Germans travel. That means that throughout my own travels, I met a lot of really lovely German travellers. So it was a natural decision to go visit everyone once I got to Europe.

Unfortunately, with time ticking too quickly and train fares being a lot less affordable than I remembered, I only made it to a few cities to see a few people.

I took the train from Copenhagen to Hamburg. This is noteworthy because the train went on a ferry. The whole train! On a boat!

Also worth mentioning: German trains and railway services are not actually as efficient as the rest of the world assumes. For instance, when a train from Berlin to Kassel gets cancelled, any sign of it vanishes (they don’t include it on those departure screens- you have to figure it out). Luckily, when your replacement train is late and you think you’ll miss your connection (because now you have to connect in Hannover, seeing as your original train was cancelled), your connecting train is also late, so you end up having time for a pastry at the station before heading off again.

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Student demonstrations in Hamburg include old folk singers and sofas.

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Berlin is artsy. But the galleries are closed on the day you want to visit (in this case, Tuesdays).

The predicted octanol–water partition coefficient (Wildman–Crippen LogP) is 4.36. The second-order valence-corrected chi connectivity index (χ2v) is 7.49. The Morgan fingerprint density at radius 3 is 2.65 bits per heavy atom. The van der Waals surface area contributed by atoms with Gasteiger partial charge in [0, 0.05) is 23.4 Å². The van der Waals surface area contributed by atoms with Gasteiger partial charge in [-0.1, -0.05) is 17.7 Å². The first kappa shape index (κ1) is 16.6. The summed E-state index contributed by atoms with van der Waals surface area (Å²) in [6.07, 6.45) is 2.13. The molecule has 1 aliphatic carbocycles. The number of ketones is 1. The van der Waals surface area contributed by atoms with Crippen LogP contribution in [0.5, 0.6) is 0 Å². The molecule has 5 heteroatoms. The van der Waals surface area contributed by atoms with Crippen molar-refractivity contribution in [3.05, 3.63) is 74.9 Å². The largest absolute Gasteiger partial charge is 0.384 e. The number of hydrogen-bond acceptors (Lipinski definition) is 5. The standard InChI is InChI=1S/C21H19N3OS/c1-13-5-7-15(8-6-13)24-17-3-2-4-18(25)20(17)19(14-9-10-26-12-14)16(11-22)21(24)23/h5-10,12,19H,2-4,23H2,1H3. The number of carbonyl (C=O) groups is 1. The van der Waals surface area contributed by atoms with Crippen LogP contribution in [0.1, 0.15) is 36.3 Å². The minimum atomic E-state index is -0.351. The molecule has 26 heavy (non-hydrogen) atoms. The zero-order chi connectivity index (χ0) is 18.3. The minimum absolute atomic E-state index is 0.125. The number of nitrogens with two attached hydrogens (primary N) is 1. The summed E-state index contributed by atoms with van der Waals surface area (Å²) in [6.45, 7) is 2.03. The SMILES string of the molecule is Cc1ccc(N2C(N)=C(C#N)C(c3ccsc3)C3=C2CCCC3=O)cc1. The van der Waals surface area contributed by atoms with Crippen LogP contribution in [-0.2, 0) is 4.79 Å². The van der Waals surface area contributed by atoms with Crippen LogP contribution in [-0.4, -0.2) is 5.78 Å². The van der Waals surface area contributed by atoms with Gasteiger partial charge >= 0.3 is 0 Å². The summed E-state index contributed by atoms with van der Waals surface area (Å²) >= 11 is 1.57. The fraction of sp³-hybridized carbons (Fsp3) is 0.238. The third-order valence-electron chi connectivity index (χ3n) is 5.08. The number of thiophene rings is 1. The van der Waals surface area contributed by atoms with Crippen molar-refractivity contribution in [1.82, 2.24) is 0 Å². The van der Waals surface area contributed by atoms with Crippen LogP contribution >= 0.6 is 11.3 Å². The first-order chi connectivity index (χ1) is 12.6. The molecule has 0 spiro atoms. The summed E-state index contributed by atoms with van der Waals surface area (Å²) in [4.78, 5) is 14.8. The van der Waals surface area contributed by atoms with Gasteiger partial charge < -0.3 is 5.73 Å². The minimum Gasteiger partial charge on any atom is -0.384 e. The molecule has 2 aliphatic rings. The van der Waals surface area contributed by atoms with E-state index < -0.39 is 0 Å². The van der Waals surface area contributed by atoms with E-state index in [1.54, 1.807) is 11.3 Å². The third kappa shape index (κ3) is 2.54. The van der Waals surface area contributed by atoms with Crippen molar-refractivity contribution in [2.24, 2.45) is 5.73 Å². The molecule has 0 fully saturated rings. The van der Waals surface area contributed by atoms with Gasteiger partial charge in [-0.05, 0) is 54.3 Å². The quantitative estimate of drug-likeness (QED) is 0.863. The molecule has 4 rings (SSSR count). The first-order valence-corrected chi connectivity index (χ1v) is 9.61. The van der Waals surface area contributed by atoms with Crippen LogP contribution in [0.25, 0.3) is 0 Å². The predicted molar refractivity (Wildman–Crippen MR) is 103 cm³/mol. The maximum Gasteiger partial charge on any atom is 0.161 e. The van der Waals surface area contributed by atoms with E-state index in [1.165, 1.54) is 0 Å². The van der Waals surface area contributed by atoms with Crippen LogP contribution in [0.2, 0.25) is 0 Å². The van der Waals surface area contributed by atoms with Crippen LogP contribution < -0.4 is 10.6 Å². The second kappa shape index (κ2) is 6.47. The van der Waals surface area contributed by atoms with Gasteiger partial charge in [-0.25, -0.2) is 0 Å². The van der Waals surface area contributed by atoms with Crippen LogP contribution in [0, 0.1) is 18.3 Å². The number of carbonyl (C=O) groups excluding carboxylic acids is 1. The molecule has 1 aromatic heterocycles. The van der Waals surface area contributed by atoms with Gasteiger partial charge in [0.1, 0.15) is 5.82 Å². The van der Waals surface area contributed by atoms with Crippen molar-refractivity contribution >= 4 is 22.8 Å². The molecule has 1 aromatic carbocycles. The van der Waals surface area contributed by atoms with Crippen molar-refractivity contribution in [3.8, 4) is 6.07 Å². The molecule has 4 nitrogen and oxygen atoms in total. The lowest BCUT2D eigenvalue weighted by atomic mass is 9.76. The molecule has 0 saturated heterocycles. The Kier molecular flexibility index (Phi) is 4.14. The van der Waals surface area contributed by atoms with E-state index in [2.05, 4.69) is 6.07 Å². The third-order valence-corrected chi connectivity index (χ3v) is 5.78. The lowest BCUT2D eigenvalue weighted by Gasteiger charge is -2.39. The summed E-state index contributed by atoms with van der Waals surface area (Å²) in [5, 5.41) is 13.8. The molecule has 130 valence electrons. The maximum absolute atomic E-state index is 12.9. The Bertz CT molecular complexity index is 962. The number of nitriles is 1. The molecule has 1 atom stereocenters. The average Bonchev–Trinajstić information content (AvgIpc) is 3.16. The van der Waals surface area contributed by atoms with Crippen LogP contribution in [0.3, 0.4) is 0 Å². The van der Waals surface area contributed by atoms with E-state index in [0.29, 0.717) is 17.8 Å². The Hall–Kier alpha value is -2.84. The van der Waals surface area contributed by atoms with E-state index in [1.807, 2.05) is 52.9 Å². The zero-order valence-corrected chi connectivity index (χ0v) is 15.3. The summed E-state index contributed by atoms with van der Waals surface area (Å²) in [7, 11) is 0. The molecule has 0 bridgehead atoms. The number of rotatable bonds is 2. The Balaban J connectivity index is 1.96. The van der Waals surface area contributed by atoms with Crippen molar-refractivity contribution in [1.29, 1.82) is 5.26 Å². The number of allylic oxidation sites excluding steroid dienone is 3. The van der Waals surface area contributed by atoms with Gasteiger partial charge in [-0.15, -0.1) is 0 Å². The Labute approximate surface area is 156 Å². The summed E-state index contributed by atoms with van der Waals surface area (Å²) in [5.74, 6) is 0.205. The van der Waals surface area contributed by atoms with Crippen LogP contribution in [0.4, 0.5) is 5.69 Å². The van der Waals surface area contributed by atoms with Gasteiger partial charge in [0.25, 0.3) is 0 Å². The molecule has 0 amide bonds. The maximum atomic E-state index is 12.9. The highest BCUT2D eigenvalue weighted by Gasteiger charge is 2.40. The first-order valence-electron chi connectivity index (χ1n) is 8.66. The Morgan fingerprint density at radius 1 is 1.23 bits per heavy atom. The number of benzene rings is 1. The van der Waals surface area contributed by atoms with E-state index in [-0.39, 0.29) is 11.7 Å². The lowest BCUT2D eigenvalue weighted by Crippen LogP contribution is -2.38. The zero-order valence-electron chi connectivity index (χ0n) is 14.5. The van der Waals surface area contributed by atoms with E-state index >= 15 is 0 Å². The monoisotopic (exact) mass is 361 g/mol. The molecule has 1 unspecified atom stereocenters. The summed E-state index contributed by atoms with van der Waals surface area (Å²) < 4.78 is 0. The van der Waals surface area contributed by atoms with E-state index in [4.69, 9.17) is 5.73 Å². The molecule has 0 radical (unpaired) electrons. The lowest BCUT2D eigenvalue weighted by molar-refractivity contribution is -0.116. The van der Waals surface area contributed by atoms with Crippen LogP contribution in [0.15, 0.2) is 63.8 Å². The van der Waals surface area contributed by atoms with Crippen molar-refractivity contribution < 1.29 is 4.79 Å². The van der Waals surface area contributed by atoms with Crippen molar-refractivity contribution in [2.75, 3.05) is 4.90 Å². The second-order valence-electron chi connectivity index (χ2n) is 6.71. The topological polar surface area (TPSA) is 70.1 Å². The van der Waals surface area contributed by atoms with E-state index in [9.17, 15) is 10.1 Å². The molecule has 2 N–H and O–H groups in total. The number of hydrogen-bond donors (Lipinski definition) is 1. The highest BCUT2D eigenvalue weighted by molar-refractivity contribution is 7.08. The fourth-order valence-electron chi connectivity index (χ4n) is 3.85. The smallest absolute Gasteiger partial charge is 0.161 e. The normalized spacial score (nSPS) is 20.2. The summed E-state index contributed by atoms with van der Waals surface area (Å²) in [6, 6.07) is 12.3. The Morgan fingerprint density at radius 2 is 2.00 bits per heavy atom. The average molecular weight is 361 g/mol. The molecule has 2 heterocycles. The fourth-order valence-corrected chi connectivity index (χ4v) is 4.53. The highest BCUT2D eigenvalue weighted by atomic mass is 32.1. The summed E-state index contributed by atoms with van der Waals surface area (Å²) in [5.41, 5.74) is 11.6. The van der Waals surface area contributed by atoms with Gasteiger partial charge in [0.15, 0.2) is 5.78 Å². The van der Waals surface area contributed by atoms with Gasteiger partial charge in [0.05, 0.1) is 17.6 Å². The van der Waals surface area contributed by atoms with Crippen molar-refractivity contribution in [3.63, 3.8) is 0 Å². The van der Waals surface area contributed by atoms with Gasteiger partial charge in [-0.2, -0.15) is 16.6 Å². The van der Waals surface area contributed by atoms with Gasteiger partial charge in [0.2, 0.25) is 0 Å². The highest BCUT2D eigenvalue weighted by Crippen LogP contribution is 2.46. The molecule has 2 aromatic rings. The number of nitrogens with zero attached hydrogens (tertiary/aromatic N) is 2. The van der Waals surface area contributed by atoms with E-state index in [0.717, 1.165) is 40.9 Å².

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Germany is all about breakfasts. Bread and breakfasts. And Nutella, juice, coffee, deli meats, cheeses of all kinds, and fruit. Now that I look at this picture again, I realise that this is dinner, not breakfast. Dinners are good too.

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Cologne has a very famous cathedral, but they aren’t afraid to build big new buildings.

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When Michele told me about the bridge with all the padlocks on it, I was blasée and all like “yeah, I’ve seen that.” But this bridge had a LOT of padlocks. The tradition apparently started in Florence. When students would graduate, they’d put their locker locks on the bridge and throw the key into the river. Somehow this has morphed into lovers locking the padlock to the bridge to represent everlasting being locked together.

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There are many statues of many guys on many horses throughout Europe. This one is in Cologne (here with tram lines in the foreground).

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Wild flowers in Kassel. I don’t think there are many things I love more than wild flowers. In Croatia, there were a couple of small raggedy donkeys in a padlock full of poppies. I loved that the most. But these are pretty stunning.

Many thanks to Soren, Larissa, Eric, Shelley, Art, Patrick, Amy, Sabrina, Johanna, Leo, and Michele for making my German adventures so comfy and fun.

Munich and Heidelberg, I’ll visit next time, promise!

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